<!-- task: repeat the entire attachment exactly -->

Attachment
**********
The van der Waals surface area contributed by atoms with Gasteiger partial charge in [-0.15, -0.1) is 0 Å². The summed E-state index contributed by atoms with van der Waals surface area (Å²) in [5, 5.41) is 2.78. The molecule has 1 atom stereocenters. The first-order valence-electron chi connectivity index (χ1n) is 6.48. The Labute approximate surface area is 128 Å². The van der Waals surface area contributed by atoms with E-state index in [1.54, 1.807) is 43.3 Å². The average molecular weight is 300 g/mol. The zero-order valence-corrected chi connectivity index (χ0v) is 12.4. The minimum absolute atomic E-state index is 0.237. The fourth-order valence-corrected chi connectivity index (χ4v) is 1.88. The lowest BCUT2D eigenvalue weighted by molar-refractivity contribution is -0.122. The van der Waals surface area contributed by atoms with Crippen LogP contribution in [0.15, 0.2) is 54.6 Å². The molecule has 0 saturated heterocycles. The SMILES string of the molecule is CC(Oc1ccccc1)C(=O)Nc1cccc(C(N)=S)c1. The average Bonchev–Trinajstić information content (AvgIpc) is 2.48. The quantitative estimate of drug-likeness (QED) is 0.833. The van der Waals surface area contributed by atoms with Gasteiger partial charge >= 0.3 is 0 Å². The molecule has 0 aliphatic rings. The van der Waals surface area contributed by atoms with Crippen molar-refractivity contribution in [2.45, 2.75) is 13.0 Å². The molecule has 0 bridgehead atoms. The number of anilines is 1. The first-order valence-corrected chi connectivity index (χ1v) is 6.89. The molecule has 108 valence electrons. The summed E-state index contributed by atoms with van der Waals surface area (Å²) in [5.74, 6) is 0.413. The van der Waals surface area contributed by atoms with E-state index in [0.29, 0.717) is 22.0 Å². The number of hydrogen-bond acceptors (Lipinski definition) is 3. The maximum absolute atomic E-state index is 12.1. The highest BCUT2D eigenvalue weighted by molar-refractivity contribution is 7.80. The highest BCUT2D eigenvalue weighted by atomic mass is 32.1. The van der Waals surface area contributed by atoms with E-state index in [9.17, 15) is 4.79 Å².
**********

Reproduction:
The van der Waals surface area contributed by atoms with Gasteiger partial charge in [-0.15, -0.1) is 0 Å². The summed E-state index contributed by atoms with van der Waals surface area (Å²) in [5, 5.41) is 2.78. The molecule has 1 atom stereocenters. The first-order valence-electron chi connectivity index (χ1n) is 6.48. The Labute approximate surface area is 128 Å². The van der Waals surface area contributed by atoms with E-state index in [1.54, 1.807) is 43.3 Å². The average molecular weight is 300 g/mol. The zero-order valence-corrected chi connectivity index (χ0v) is 12.4. The minimum absolute atomic E-state index is 0.237. The fourth-order valence-corrected chi connectivity index (χ4v) is 1.88. The lowest BCUT2D eigenvalue weighted by molar-refractivity contribution is -0.122. The van der Waals surface area contributed by atoms with Crippen LogP contribution in [0.15, 0.2) is 54.6 Å². The molecule has 0 saturated heterocycles. The SMILES string of the molecule is CC(Oc1ccccc1)C(=O)Nc1cccc(C(N)=S)c1. The average Bonchev–Trinajstić information content (AvgIpc) is 2.48. The quantitative estimate of drug-likeness (QED) is 0.833. The van der Waals surface area contributed by atoms with Gasteiger partial charge >= 0.3 is 0 Å². The molecule has 0 aliphatic rings. The van der Waals surface area contributed by atoms with Crippen molar-refractivity contribution in [2.45, 2.75) is 13.0 Å². The molecule has 0 bridgehead atoms. The number of anilines is 1. The first-order valence-corrected chi connectivity index (χ1v) is 6.89. The molecule has 108 valence electrons. The summed E-state index contributed by atoms with van der Waals surface area (Å²) in [5.74, 6) is 0.413. The van der Waals surface area contributed by atoms with E-state index in [0.29, 0.717) is 22.0 Å². The number of hydrogen-bond acceptors (Lipinski definition) is 3. The maximum absolute atomic E-state index is 12.1. The highest BCUT2D eigenvalue weighted by molar-refractivity contribution is 7.80. The highest BCUT2D eigenvalue weighted by atomic mass is 32.1. The van der Waals surface area contributed by atoms with E-state index in [9.17, 15) is 4.79 Å².